Meanwhile, Halo Infinite’s bots, which come in four flavours of difficulty (Recruit, Marine, ODST and Spartan), finally make it possible for players to approximately replicate the chaotic conditions and challenges of a live match in any game type without needing any other players to fill the lobby. The difficulty and number of bots can be dialed back or ratcheted up as one wishes should the player wish to explore every nook and cranny of the map or, alternatively, create one’s personal match-from-hell.
“I could spend pages talking about how good playing Halo Infinite Multiplayer looks and feels.”
Moving on from Academy to Multiplayer proper, the live portion of the game features four modes: Bot Bootcamp (4-Player Team vs AI Bots), Quick Play (4 on 4 PvE), Big Team Battle (12 on 12 PvE on large-scale maps with vehicles) and Ranked Arena (a variety of competitive modes where players start with Battle Rifles, no radar, and can progress their rank). Over the course of the past week, I’ve dabbled in all four modes, and I have to admit that I’ve had an immense amount of fun with all of them. Overall, finding full matches was hardly ever a problem.
I could spend pages talking about how good playing Halo Infinite Multiplayer looks and feels, but in the interest of brevity, I’ll just say that in terms of controls and gunplay it combines all the best elements of my favourite entries in the series (Halo: CE through Halo 3), wisely steals and improves upon the clamber, slide and boost abilities of Halo 5, and visually retcons the impressive graphical fidelity of Halo 4 into a style that pays touching homage to the earlier entries.
Running on the Xbox Series X in 4K 120fps mode, gameplay is incredibly smooth and responsive, and there were only a few occasional matches in which I clearly remember experiencing lag (e.g., an opponent disappearing and reappearing a short distance away to get the drop on me).
The ten multiplayer maps currently available are fantastic overall, though it will probably take some time for me to truly fall in love with some arenas as much as others have grabbed me. The maze-like, clamber-friendly maps like Streets, Bazaar, Aquarius and Live Fire best support intimate game modes like Team Slayer, Oddball, Total Control, etc., and are well-suited to my style of play, where I am constantly on the move with the aim of flanking and outwitting stronger, better-armed opponents or quickly escaping firefights when outmatched only to circle back once my armour has regenerated.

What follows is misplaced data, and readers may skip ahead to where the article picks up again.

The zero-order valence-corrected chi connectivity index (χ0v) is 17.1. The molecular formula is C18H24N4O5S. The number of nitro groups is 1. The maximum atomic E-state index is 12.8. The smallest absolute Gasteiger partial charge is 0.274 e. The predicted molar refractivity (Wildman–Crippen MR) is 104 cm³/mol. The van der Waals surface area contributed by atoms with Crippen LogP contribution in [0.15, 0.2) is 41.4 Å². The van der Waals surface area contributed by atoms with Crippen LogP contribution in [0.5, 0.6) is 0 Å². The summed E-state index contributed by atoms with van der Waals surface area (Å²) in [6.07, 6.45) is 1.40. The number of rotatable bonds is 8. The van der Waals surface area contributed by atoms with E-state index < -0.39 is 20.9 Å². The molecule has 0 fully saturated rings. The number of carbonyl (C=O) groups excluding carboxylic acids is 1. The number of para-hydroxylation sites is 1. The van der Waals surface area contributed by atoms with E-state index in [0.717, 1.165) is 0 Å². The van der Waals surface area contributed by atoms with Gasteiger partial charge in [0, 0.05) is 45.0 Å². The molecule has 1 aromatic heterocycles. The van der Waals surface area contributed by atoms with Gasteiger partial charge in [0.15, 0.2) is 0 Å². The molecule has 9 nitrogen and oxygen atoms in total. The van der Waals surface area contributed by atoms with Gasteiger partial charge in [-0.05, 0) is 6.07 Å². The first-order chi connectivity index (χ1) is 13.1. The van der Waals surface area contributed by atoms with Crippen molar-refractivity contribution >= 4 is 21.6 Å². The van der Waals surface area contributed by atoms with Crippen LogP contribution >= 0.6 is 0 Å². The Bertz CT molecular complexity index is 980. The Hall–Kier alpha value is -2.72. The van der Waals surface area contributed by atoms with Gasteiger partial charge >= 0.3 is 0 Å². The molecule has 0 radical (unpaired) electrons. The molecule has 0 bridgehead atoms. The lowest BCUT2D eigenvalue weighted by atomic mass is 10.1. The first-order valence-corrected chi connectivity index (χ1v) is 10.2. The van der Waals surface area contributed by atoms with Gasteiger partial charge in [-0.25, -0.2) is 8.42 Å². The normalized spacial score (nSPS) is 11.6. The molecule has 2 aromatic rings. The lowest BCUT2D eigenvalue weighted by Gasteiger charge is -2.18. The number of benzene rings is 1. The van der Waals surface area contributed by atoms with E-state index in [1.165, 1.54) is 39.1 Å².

Larger, more open maps like Behemoth and Fragmentation entertainingly lend themselves well to Capture the Flag and are reminiscent of my favourites from Halo: CE, like Blood Gulch and Sidewinder. On the other hand, my least favourite maps were ones better suited to precise long-range enthusiasts, like Recharge and Deadlock, which provide long unobstructed sight lines for camping snipers. That said, I’ve started to dedicate the first 20 to 30 minutes of each session in Training Mode, specifically on maps that give me the most trouble and, naturally, I’ve found just getting to know each of them just a little better alleviates much of that frustration.
“All the favourite power weapons are still there in one form or another.”
The same goes for the over 20 distinct types of weapons and other ordinances. For just about every classic or classic-inspired weapon like the M40 Automatic Rifle, MK50 Pistol sidearm, and BR75 Battle Rifle, there’s a shiny new and different weapon to play around with, like the enemy-disintegrating Heatwave and the one-hit vehicle-destroying Skewer.
All the favourite power weapons are still there in one form or another. Several of the newer weapons provide more options to address balancing issues from previous games, such as the new Disruptor pistol and Shock Rifle being able to temporarily disable pesky vehicles similarly to the classic Plasma Pistol, in addition to being able to cause damage to multiple enemies grouped close together through chained electricity AOE damage. Players may not like some of these weapons at first, but once again, time spent with them in Weapon Drills and Training Mode can turn any of them into potential favourites.